James H. Dillard
James H. Dillard
Dillard, as pictured in his 1932 book Selected writings of James Hardy Dillard
James Hardy Dillard
October 24, 1856
|Died||August 2, 1940 (aged 83)|
|Spouse(s)||Mary Harmanson (1881 - 1896, her death)|
Avarene Lippincott Budd (1899-1940, his death)
|Children||10 (6 with Harmanson and 4 with Budd)|
James Hardy Dillard (October 24, 1856 – August 2, 1940), also known as J. H. Dillard, was an educator from Virginia. The son of slaveholders, Dillard was educated at Washington and Lee University and held a variety of teaching positions. In 1891, Dillard was named a professor at Tulane University in New Orleans, Louisiana.
There, he became increasingly active in advocating for black education. He led the Jeanes Fund from 1907 to 1931 and also led the Slater Fund for seven years. Following the merger of two black colleges in New Orleans in 1930, Dillard University was founded and was named in his honor.
Dillard was born in Nansemond County, Virginia, on October 24, 1856. His parents, James and Sara Brownrigg (Cross) Dillard, were slave owners. Dillard attended Washington and Lee University, then taught as an assistant professor of mathematics there from 1876 to 1877. For the next five years, he was the principal of the Rodman School in Norfolk, Virginia. He then spent another five years overseeing Norfolk Academy, then was accepted as principal of the Mary Institute at Washington University in St. Louis, in Missouri. Dillard led the school from 1887 to 1891.
Dillard married Mary Harmanson on July 5, 1882; they had six children. After her death, he married Avarene Lippincott Budd, with whom Dillard had four children. Son Hardy Cross Dillard served as a judge on the International Court of Justice from 1970 to 1979. James Hardy Dillard died on August 2, 1940, in his home in Charlottesville, Virginia.
The James H. Dillard House in New Orleans is today recognized as a National Historic Landmark. Along with the university in New Orleans, J. H. Dillard is the namesake of Fort Lauderdale's Dillard High School (and its predecessor Old Dillard High School, which now houses an African American history museum).
Dillard was appointed a professor of Latin at Tulane University in New Orleans, in 1891; then was named dean of the College of Arts and Sciences three years later. As president of the New Orleans Public Library, he promoted the construction of a Carnegie library for black citizens. He left Tulane to become director of the Negro Rural School Fund (Jeanes Fund), following the death of founder Anna T. Jeanes in 1907, leading it until 1931. In 1910, he became director of the Slater Fund, leading it for seven years. These two philanthropic foundations supported vocational training for blacks and training institutes for black teachers. Dillard was named vice president of the Phelps Stokes Fund in 1925.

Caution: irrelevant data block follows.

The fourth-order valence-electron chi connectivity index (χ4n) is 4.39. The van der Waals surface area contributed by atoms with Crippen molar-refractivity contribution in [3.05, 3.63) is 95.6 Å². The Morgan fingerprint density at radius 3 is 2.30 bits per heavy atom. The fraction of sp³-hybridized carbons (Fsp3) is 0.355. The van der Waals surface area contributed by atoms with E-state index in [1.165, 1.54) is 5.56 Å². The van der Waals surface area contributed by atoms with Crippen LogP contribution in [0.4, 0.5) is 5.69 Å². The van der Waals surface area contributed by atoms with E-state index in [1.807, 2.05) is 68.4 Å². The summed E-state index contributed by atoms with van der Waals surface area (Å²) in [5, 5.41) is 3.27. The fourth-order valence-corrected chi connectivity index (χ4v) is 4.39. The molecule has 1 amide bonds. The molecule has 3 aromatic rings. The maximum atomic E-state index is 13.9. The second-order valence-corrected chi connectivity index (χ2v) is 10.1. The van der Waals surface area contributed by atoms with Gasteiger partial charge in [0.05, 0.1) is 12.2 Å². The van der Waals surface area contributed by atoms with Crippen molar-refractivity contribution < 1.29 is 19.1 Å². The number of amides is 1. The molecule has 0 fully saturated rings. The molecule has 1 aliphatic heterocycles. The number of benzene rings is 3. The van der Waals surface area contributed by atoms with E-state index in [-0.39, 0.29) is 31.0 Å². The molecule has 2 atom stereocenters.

Dillard University was formed in 1930 following the merger of New Orleans University and Straight College, two institutions where Dillard was a trustee, and the university was named in his honor. Dillard won the Gold award for Distinguished Achievements in Race Relations of the Harmon Award in 1928, for "his success in increasing county training schools for Negroes from four to more than three hundred, with increased public appropriations from a little more than $3,000 to $1,000,000 annually."
- Castelow, Teri L. "Dillard, J. H. (1856–1940)". Encyclopedia Virginia. Retrieved 2016-04-27.
- Herringshaw's National Library of American Biography. II. Chicago, IL: American Publishers' Association. 1909. p. 274.
- "James Hardy Dillard". The Journal of Negro History. Association for the Study of African American Life and History, Inc. XXIV (4): 585. October 1940. JSTOR 2715156.
- "J. H. Dillard: End of an Epoch". The Pittsburgh Courier. August 17, 1940. Retrieved October 13, 2014 – via Newspapers.com.
- "Dillard University [New Orleans] (1869- )". The Black Past: Remembered and Reclaimed. Retrieved 2016-04-27.
- "Two to be honored for aid to Negroes: Rosenwald and Dr. Dillard to Get Harmon Awards on Racial Relations." (Jan 23, 1928). New York Times, p. 25.
- Work & Guzman, p. 7.